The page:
WASHINGTON, USA | AEE —
The advanced energy industry is a major economic force in Florida, at $6.2 billion in 2014 revenue, according to the first comprehensive analysis of the advanced energy market in the state.
Advanced energy outpaced the state’s agricultural exports, which totaled $4.2 billion in 2014.
Florida constitutes nearly 4 percent of the total U.S. advanced energy market, with building efficiency, electricity generation, and advanced transportation the largest segments of advanced energy business in Florida.
The market report, Advanced Energy in Florida, is available for download at http://info.aee.net/advanced-energy-in-florida.
Advanced Energy in Florida was produced by Navigant Research, a leading market research firm, for Advanced Energy Economy (AEE), an association of businesses focused on making the energy we use secure, clean, and affordable. Advanced energy is defined as a broad category of technologies and products, made up of the best products and services in seven major industry segments: building efficiency, electricity generation, transportation, fuel production, industry, electricity delivery and management, and fuel delivery.
This report marks AEE’s entry into Florida as an organization.
“Advanced energy companies are creating jobs and contributing to economic prosperity for the state of Florida and our nation,” said Graham Richard, CEO of AEE. “From building efficiency to solar power and electric vehicles, Florida has the potential to become a leader in advanced energy technologies and services, with significant benefits for customers and the state’s economy.”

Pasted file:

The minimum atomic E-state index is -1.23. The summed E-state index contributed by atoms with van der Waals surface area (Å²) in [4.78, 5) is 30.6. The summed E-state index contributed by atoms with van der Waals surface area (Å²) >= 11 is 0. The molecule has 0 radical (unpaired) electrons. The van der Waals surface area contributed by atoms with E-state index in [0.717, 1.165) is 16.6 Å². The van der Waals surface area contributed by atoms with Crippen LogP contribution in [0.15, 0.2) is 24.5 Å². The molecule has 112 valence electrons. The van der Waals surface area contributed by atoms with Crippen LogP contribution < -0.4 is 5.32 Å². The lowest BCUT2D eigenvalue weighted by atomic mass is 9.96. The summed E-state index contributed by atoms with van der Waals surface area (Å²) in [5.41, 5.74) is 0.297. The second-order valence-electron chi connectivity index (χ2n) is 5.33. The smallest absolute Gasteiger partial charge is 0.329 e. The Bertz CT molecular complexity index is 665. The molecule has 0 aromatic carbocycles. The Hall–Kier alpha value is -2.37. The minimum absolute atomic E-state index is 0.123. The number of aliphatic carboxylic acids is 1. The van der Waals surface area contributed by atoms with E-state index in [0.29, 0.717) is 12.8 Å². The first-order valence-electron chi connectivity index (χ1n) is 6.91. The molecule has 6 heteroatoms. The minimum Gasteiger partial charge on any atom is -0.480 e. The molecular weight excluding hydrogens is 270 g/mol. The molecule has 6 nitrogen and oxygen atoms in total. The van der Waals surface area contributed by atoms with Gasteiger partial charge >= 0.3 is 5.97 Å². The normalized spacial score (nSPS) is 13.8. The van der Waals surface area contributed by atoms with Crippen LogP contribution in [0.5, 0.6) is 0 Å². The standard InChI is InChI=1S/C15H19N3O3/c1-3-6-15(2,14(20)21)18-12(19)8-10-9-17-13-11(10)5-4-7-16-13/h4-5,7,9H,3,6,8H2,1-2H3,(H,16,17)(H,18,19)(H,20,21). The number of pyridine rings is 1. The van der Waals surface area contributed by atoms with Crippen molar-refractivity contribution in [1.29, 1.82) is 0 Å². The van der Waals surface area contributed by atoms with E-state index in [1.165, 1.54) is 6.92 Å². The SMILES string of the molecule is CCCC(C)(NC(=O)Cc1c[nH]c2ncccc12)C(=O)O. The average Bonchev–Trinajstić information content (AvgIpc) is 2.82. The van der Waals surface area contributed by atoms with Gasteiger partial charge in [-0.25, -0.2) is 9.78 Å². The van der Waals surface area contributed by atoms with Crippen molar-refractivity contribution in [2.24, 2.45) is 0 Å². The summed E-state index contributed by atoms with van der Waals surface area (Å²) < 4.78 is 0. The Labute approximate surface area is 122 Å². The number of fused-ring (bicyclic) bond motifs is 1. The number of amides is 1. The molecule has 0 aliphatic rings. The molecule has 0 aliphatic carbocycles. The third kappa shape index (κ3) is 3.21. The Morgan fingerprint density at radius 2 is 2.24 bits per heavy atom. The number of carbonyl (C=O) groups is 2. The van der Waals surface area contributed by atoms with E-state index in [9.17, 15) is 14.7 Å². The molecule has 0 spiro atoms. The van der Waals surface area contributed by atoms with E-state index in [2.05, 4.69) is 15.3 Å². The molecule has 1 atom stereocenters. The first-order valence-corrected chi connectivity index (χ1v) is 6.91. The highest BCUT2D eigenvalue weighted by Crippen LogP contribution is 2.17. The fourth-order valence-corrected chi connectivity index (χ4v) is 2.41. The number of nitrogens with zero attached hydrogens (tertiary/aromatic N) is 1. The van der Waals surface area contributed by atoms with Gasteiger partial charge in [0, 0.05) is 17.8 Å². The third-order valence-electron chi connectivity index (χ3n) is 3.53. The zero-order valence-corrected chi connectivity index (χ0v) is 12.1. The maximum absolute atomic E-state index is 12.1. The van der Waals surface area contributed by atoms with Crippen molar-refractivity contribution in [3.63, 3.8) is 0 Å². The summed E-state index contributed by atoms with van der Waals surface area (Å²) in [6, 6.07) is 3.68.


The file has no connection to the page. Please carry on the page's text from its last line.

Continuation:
“AEE should be commended for highlighting the current footprint of advanced energy in Florida,” said Florida State Representative Greg Steube (District 73). “We look forward to working on further initiatives which will continue to keep Florida at the forefront of innovative and advanced energy technology.”
Florida’s advanced energy market is led by the building efficiency sector. With companies like Johns Manville and Philips active in Florida, the $2.9 billion building efficiency market includes technologies such as geothermal heat pumps, commercial energy-efficient retrofits, energy efficient lighting and controls, and building energy management systems.
Electricity generation and transportation came in second and third in Florida, with revenue of $1.2 billion and $1.1 billion respectively. Natural gas has almost entirely displaced petroleum fuels, which supplied one-sixth of generation in 2002, and reduced coal’s share from one-third to 21 percent. There are a number of notable utility solar installations, as well as some large commercial installations, and solar services companies stand poised to make the most of the Sunshine State’s vast rooftop solar potential.
In transportation, Florida is already a leader, with revenue surpassing $1.1 billion in 2014 due to strong sales of electric and hybrid electric vehicles. Florida’s three U.S. Department of Energy (DOE) designated clean cities – Orlando, Miami, and Tampa metropolitan areas – have been strong drivers of advanced vehicle market adoption.
The report features profiles of advanced energy companies active in Florida, including EnerNOC, Harvest Power, Johns Manville, Landis+Gyr, and Philips Lighting.